While the Assassin’s Creed series has visited various different historical settings, the open-world franchise has ignored an obvious mechanic to explore locations more thoroughly. Ubisoft’s flagship franchise has taken fans to Ancient Egypt, Victorian London and hundreds of years of history in between. Most games manage to recreate their chosen time period with impeccable accuracy, but simply focusing on one time period is growing stale.
The franchise has taken players all across the world and throughout centuries of history, but some of the most perfect Assassin’s Creed settings have yet to be explored. The upcoming open-world RPG Assassin’s Creed Codename Red, for example, is set to finally explore Feudal Japan after years of fan requests. Assassin’s Creed Mirage will take players to the Golden Age of Baghdad, meanwhile, with the mobile game Assassin’s Creed Codename Jade delving into the violent history of Medieval China. Each of these games will immerse fans in a fascinating new historical setting, but settling for just one time period seems unnecessary.
Assassin’s Creed Can Put Two Time Periods In One Game
The chance to explore one historical setting is great, but the Assassin’s Creed series could double down on its concept by making one game in two time periods. The franchise’s Animus technology justifies the ability to relive an ancestor’s genetic memories, so exploring the lives of two Assassins doesn’t seem very far-fetched. Many possible Assassin’s Creed time periods are filled with engaging events beyond the scope of a single human lifetime, so following two protagonists in a single location hundreds or thousands of years apart could make for a riveting experience. Modern gaming hardware could also let players seamlessly jump back and forth between two time periods without worrying about loading.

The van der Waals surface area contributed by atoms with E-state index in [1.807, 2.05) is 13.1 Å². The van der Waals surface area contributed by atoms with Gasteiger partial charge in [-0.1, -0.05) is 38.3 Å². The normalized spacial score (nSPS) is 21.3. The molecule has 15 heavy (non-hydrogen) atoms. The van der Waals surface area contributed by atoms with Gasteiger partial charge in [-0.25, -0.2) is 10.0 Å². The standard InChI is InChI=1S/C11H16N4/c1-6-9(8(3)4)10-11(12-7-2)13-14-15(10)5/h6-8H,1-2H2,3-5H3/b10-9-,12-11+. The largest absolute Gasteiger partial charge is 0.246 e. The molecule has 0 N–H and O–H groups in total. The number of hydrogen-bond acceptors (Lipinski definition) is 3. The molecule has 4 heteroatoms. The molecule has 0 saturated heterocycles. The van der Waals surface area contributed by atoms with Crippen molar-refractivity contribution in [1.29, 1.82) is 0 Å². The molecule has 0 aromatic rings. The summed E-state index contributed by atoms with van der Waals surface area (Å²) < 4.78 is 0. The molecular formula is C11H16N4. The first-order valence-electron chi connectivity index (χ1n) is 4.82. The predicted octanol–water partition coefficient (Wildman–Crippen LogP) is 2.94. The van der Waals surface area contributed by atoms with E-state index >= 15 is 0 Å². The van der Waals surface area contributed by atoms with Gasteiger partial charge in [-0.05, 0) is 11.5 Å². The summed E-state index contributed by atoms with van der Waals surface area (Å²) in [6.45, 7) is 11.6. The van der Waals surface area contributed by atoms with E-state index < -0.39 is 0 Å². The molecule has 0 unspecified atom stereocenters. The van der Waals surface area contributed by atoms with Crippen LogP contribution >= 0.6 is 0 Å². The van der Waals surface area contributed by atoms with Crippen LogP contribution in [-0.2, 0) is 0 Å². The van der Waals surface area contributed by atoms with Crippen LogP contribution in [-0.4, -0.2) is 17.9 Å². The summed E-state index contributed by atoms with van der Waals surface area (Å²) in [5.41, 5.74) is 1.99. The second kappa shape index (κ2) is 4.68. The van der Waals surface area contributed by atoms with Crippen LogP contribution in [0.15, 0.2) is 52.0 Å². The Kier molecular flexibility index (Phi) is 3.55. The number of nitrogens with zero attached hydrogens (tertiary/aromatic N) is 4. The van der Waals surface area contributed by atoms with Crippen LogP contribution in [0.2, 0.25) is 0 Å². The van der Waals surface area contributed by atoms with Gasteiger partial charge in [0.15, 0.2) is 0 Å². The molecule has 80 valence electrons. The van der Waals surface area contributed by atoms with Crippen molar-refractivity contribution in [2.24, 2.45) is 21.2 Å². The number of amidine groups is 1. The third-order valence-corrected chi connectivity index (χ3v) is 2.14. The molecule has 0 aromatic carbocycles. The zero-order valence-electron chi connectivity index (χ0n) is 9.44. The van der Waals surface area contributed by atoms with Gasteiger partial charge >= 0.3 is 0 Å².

Many Historical Settings Deserve More Than One Assassin’s Creed Game
Many of history’s most prominent cities would be able to support an Assassin’s Creed game across two lifetimes, given their incredibly long list of significant events and inhabitants. Rome would be an ideal example, with a game possibly splitting itself between Julius Caesar’s rule and the Italian Renaissance period inhabited by Ezio Auditore. This could be a novel way to revisit classic Assassin’s Creed settings, with one time period being intimately familiar while another feels like an entirely new game. London, Paris and New York City could all fit into this formula by letting players experience both the formation of each city and the height of each city’s power.
Each entry in the Assassin’s Creed series has brought players to a single historical setting, but many of the world’s most interesting locations could support multiple different time periods. A time travel mechanic could let players explore Paris in both the 1700s and 1940s, or recreate New York City during both the American Revolution and Great Depression. This would let Ubisoft bring fans to multiple Assassin’s Creed settings in a single game without actually featuring two geographic locations. By leaning into the development that occurred between both time periods, an Assassin’s Creed game split across two lifetimes could be the ultimate illustration of human ingenuity.
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